Nearly two years after the federal government bailed out an ailing American International Group Inc. with a $170 billion cash infusion, its broker-dealer group is inching its way slowly back to health. Indeed, thankfully for all concerned, the perception of AIG as the "evil empire" has since faded somewhat.

Credit the arrival of Robert Benmosche in August 2009 as AIG's new CEO and president for this positive augury. Within days, the 66-year-old former MetLife chieftain announced that the three venerable broker-dealerships that had operated as the AIG Advisor Group for years-Royal Alliance Associates in New York, SagePoint Financial in Phoenix and FSC Securities of Atlanta-would not be sold, as he recognized them as "core businesses," along with Chartis, a global property and casualty business. He felt the B-Ds were good businesses worth saving, and decided they would remain a vital part of the organization after the federal government was paid off.

Current Structure
The AIG Advisor Group has been part of SunAmerica Financial Group for over 20 years, and up to three years ago its B-Ds had been run top to bottom as separate independent contractor B-Ds. SunAmerica purchased Royal Alliance in 1990, FSC in 1997 and SagePoint in 1998. Today, each B-D remains a separate entity with its own net capital and operating capital and is operated as a separate affiliate of SunAmerica Financial Group, which was acquired by AIG in 1999.

In the public lexicon, insurance giant AIG is still identified with the credit market squeeze and subsequent economic meltdown. AIG nearly collapsed in 2008 but the federal government stepped in with approximately $182 billion to bail it out. According to sources, 95% of AIG's business units were profitable and 50% were enjoying record revenues in 2008 when its financial products unit forced it to seek a bailout that September, thanks largely to losses on credit default swaps.

On September 30, 2010, AIG outlined a recapitalization plan that would allow it to repay the government. In early November, it raised nearly $37 billion through its sale of an insurance subsidiary, American Life Insurance Company, and the initial public offering of a second, AIA Group Limited. AIG expected to use the cash proceeds from the ALICO and AIA transactions to repay the credit facility extended to AIG by the Federal Reserve Bank of New York and to make payments on other interests owned by the government.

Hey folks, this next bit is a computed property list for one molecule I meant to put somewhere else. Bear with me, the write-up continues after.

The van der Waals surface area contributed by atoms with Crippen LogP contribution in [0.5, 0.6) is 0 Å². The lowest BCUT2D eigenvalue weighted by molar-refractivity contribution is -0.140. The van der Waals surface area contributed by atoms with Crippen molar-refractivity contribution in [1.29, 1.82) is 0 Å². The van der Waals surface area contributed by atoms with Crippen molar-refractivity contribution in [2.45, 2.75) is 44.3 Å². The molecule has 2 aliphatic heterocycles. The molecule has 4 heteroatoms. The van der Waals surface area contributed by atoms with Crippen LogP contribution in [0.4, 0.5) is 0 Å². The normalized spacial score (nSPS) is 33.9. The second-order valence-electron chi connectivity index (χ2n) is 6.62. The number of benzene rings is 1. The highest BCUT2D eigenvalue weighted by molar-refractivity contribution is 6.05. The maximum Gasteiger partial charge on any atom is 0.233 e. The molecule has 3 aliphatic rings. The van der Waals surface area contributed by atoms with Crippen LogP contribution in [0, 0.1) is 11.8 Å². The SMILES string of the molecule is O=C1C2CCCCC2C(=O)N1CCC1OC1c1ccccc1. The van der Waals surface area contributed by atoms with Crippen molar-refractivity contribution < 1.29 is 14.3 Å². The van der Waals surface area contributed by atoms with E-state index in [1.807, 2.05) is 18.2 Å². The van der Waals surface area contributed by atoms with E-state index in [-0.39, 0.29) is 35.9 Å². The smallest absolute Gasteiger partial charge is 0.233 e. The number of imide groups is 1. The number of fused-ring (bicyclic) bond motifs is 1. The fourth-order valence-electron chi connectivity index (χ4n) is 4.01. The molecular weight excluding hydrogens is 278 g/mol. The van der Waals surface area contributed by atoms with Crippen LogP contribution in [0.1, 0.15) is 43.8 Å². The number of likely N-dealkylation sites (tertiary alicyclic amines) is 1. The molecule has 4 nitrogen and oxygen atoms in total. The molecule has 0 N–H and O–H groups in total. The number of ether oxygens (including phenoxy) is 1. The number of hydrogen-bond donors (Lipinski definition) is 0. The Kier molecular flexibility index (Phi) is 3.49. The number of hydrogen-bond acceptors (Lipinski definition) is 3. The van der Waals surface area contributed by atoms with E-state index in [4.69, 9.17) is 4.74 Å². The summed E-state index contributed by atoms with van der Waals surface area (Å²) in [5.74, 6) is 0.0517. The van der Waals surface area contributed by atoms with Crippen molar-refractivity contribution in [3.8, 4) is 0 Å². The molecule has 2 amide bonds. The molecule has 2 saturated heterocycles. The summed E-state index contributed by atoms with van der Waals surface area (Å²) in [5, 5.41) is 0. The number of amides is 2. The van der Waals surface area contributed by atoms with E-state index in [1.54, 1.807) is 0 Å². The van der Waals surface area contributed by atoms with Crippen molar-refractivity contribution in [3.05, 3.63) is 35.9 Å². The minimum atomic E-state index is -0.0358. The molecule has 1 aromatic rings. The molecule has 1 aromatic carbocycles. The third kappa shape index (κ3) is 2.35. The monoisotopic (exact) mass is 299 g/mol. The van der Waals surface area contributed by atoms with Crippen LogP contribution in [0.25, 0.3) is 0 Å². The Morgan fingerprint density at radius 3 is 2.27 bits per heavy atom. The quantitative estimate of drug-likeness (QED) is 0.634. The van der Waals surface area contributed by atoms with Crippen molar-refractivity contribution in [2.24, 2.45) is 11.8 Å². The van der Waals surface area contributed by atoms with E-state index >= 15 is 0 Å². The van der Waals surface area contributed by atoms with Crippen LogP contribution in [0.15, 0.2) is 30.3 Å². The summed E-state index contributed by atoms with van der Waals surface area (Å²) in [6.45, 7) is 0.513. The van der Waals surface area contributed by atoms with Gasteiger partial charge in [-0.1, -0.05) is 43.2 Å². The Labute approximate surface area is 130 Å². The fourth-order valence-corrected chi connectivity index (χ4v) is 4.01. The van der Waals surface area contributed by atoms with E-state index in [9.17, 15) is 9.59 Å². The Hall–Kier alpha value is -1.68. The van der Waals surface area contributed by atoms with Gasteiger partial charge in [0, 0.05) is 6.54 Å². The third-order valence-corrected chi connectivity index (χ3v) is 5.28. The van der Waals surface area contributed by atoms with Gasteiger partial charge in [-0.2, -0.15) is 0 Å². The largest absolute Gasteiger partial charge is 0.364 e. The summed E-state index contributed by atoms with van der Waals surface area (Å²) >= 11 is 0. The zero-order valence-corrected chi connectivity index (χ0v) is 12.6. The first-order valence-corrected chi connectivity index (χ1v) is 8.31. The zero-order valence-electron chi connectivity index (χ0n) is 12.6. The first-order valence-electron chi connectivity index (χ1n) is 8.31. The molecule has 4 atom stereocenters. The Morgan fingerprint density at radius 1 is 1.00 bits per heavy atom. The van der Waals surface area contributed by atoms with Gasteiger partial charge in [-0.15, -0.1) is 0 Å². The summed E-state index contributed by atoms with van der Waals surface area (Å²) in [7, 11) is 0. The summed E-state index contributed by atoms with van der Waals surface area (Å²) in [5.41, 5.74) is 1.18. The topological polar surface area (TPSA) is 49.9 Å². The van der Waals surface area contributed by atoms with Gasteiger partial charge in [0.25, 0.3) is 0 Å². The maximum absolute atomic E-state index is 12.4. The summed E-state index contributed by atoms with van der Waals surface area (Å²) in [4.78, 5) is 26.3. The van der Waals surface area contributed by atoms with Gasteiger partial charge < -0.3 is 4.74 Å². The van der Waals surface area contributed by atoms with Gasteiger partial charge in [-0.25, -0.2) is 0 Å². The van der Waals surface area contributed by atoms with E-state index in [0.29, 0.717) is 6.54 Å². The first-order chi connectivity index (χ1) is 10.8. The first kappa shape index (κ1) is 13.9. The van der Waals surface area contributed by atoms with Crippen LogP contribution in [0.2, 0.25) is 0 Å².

Not surprisingly, the Advisor Group is doing everything it can today to separate itself from the monolithic AIG. The toxicity of the AIG name was one of the biggest hurdles the Advisor Group faced when it set about rebuilding itself early last year. Its rebranding effort since has been intrinsic to its rebirth. Dispensing with the "AIG" preface during the past several months, the three B-Ds, in fact, have been referring to themselves simply as the "Advisor Group."

Up to several years ago, SagePoint Financial was known as SunAmerica Securities and later AIG Financial Advisors, but has since been rechristened SagePoint Financial. Royal Alliance and FSC have had the same name many years.

At the beginning of the rebirth, there was a six- to nine-month period of indecision when many advisors in the group were left in a quandary about whether the B-Ds would be sold to one of several private-equity firms clamoring for a deal.

To jump or not to jump. That was the question at that time. It boiled down to that.

"AIG at that time thought it would be best for the businesses to divest [themselves from AIG] because of the stresses of the financial markets and the AIG brand," recalls Larry Roth, president and CEO of the Advisor Group in an interview at One World Financial Center in Manhattan, the group's headquarters. "But after Bob came in, he told us he was willing to commit and support the business, and we immediately decided to stay in the business, and from that point on we've been investing heavily in the B-Ds."